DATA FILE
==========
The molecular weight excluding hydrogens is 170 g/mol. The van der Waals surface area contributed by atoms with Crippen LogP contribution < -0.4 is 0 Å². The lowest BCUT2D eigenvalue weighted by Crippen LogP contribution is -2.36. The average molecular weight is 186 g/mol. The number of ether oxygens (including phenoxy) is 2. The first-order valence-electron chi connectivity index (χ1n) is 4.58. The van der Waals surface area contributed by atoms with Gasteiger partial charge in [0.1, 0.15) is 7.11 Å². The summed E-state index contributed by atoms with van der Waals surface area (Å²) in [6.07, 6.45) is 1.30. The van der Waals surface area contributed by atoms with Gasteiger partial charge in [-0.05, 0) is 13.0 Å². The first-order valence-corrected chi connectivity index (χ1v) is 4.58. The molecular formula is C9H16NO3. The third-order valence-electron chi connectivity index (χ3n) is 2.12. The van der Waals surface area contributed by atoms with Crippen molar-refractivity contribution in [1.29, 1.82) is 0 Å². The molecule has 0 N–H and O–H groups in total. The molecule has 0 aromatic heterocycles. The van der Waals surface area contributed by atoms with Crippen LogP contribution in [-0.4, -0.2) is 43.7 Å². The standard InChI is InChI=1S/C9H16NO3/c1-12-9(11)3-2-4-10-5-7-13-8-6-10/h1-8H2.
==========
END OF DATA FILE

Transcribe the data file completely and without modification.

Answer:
The molecular weight excluding hydrogens is 170 g/mol. The van der Waals surface area contributed by atoms with Crippen LogP contribution < -0.4 is 0 Å². The lowest BCUT2D eigenvalue weighted by Crippen LogP contribution is -2.36. The average molecular weight is 186 g/mol. The number of ether oxygens (including phenoxy) is 2. The first-order valence-electron chi connectivity index (χ1n) is 4.58. The van der Waals surface area contributed by atoms with Gasteiger partial charge in [0.1, 0.15) is 7.11 Å². The summed E-state index contributed by atoms with van der Waals surface area (Å²) in [6.07, 6.45) is 1.30. The van der Waals surface area contributed by atoms with Gasteiger partial charge in [-0.05, 0) is 13.0 Å². The first-order valence-corrected chi connectivity index (χ1v) is 4.58. The molecular formula is C9H16NO3. The third-order valence-electron chi connectivity index (χ3n) is 2.12. The van der Waals surface area contributed by atoms with Crippen molar-refractivity contribution in [1.29, 1.82) is 0 Å². The molecule has 0 N–H and O–H groups in total. The molecule has 0 aromatic heterocycles. The van der Waals surface area contributed by atoms with Crippen LogP contribution in [-0.4, -0.2) is 43.7 Å². The standard InChI is InChI=1S/C9H16NO3/c1-12-9(11)3-2-4-10-5-7-13-8-6-10/h1-8H2.